Auditing the Universal Service Fund

I recently heard FCC Commissioner Geoffrey Starks speak to the Broadband Communities meeting in Alexandria, Virginia. He expressed support for finding broadband solutions and cited several examples of communities that don’t have good broadband access today – both due to lack of connectivity and due to the lack of affordable broadband.

One of his more interesting comments is that he wants the FCC to undertake a ‘data-driven’ analysis of the effectiveness of the Universal Service Fund over the last ten years. He wants to understand where the fund has succeeded and where it has failed. Trying to somehow measure the effectiveness of the USF sounds challenging. I can think of numerous successes and failures of USF funding, but I also know of a lot of situations that I would have a hard time classifying as a success or failure.

Consider some of the challenges of looking backward. Over the last decade, the definition of broadband has changed from 4/1 Mbps to 25/3 Mbps. Any USF funds that supported the older speeds will look obsolete and inadequate today. Was using USF funding nine years ago to support slow broadband by today’s standards a success or a failure?

One of the biggest challenges of undertaking data-driven analysis is that the FCC didn’t gather the needed data over time. For example, there has only been a limited amount of speed testing done by the FCC looking at the performance of networks built with USF funding. A more rigorous set of testing starts over the next few years, but I think even the new testing won’t tell the FCC what they need to know. For example, the FCC just changed the rules to let the big telcos off the hook when they decided that USF recipients can help to decide which customers to test. The big telcos aren’t going to test where they didn’t build upgrades or where they know they can’t meet the FCC speed requirements.

The FCC will find many successes from USF funding. I’m aware of many rural communities that have gotten fiber that was partially funded by the ACAM program. These communities will have world-class broadband for the rest of this century. But ACAM money was also used in other places to build 25/3 DSL. I’m sure the rural homes that got this DSL are thankful because it’s far better than what they had before. But will they be happy in a decade or two as their copper networks approach being a century old? Are the areas that got the DSL a success or a failure?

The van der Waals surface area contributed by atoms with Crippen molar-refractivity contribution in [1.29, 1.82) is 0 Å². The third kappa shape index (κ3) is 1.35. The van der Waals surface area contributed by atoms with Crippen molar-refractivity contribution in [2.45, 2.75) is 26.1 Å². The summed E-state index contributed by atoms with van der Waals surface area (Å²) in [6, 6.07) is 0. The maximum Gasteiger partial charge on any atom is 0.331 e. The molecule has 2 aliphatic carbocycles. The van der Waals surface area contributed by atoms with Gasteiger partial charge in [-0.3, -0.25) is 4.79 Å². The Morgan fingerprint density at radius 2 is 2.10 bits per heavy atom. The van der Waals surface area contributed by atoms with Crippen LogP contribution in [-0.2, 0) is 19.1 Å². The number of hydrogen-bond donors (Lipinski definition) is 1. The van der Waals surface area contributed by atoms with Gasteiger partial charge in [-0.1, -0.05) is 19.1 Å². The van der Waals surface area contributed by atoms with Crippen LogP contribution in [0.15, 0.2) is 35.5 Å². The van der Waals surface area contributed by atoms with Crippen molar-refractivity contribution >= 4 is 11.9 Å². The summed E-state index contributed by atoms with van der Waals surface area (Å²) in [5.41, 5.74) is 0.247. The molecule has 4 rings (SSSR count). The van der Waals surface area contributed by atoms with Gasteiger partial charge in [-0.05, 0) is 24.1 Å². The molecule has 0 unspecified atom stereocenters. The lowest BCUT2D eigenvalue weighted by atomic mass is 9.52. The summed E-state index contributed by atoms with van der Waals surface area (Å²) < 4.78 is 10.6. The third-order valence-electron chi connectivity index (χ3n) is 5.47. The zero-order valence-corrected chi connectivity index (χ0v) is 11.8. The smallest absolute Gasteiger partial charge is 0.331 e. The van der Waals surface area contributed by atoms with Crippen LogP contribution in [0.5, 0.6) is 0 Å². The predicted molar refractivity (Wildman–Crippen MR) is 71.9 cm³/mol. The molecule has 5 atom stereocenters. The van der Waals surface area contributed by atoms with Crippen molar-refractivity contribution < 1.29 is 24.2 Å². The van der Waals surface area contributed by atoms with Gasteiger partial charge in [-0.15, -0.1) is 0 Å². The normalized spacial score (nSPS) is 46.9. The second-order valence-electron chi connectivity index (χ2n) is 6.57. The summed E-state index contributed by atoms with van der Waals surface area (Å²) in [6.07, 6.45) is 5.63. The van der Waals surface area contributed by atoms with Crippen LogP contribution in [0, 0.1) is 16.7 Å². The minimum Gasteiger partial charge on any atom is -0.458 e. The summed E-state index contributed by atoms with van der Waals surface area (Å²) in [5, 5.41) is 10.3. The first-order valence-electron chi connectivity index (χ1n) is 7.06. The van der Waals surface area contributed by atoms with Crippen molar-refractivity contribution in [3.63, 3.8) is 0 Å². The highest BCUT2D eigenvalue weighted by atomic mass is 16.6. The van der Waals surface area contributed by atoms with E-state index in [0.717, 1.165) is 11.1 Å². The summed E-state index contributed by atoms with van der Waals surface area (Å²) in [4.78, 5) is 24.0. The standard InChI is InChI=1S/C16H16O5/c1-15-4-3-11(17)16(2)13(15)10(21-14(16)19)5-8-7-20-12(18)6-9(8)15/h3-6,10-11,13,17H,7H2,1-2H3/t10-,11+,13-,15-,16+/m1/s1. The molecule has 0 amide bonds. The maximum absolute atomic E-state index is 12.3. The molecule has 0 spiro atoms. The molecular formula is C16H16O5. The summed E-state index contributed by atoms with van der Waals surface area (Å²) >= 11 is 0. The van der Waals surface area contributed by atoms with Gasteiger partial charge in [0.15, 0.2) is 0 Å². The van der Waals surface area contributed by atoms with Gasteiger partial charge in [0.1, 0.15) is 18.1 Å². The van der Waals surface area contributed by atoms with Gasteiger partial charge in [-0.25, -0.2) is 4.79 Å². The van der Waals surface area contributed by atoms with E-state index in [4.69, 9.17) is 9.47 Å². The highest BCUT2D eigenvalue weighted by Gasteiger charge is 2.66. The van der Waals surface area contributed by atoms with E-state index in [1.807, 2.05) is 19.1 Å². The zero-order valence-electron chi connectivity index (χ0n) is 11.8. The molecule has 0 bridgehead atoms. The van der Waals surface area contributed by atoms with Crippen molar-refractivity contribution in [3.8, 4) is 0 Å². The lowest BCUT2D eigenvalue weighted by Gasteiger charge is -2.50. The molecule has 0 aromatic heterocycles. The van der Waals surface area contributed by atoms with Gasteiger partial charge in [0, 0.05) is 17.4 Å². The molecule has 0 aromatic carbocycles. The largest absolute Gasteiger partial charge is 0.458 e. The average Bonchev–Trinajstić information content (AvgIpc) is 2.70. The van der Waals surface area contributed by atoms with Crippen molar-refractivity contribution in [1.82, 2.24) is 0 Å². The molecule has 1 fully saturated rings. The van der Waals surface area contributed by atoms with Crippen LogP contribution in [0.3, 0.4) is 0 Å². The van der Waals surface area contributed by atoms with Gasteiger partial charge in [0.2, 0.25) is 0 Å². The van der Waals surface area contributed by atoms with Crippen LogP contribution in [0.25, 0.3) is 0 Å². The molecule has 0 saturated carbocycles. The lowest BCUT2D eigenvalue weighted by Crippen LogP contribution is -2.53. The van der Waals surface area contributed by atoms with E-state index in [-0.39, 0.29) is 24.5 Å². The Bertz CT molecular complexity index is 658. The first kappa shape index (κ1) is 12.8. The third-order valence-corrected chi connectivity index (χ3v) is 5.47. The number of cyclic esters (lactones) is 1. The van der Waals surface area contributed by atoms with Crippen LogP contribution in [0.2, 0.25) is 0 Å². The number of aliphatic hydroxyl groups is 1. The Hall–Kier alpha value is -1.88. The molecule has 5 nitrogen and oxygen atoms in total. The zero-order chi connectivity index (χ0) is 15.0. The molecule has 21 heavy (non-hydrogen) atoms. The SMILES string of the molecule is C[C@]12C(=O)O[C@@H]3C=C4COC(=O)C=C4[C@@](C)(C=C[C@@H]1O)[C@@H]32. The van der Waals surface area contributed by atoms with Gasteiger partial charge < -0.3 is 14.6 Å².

Unfortunately, there are obvious failures with USF funding. Many of the failures come from the inadequate mapping that influenced USF funding decisions. There are millions of households for which carriers have been denied USF funding because the homes have been improperly classified as having broadband when they do not. Commissioner Stark said he was worried about using these same maps for the upcoming RDOF grants – and he should be.

Possibly the biggest failures come from what I call lack of vision by the FCC. The biggest example of this is when they awarded $11 billion to fund the CAF II program for the big telcos, requiring 10/1 Mbps speeds at a time when the FCC had already declared broadband to be 25/3 Mbps. That program was such a failure that the CAF II areas will be eligible for overbuilding using the RDOF grants, barely after the upgrades are slated to be completed. The Universal Service Fund should only support building broadband to meet future speed needs and not today’s needs. This FCC is likely to repeat this mistake if they award the coming RDOF grants to provide 25/3 Mbps speeds – a speed that’s arguably inadequate today and that clearly will be inadequate by the time the RDOF networks are completed seven years from now.

I hope the data-driven analysis asks the right questions. Again, consider CAF II. I think there are huge numbers of homes in the CAF II service areas where the big telcos made no upgrades, or upgraded to speeds far below 10/1 Mbps. I know that some of the big telcos didn’t even spend much of their CAF II funding and pocketed it as revenue. Is the audit going to look deep at such failures and take an honest look at what went wrong?

Commissioner Stark also mentioned the Lifeline program as a failure due to massive fraud. I’ve followed the Lifeline topic closely for years and the fraud has been nowhere near the magnitude that is being claimed by some politicians. Much of the blame for problems with the program came from the FCC because there was never any easy way for telcos to check if customers remained eligible for the program. The FCC is in the process of launching such a database – something that should have been done twenty years ago. The real travesty of the Lifeline program is that the big telcos have walked away. For example, AT&T has stopped offering Lifeline in much of its footprint. The FCC has also decided to make it exceedingly difficult for ISPs to join the program, and I know of numerous ISPs that would love to participate.

I try not to be cynical, and I hope an ‘audit’ isn’t just another way to try to kill the Lifeline program but is instead an honest effort to understand what has worked and not worked in the past. An honest evaluation of the fund’s problems will assign the blame for many of the fund’s problems to the FCC, and ideally, that would stop the current FCC from repeating the mistakes of the past.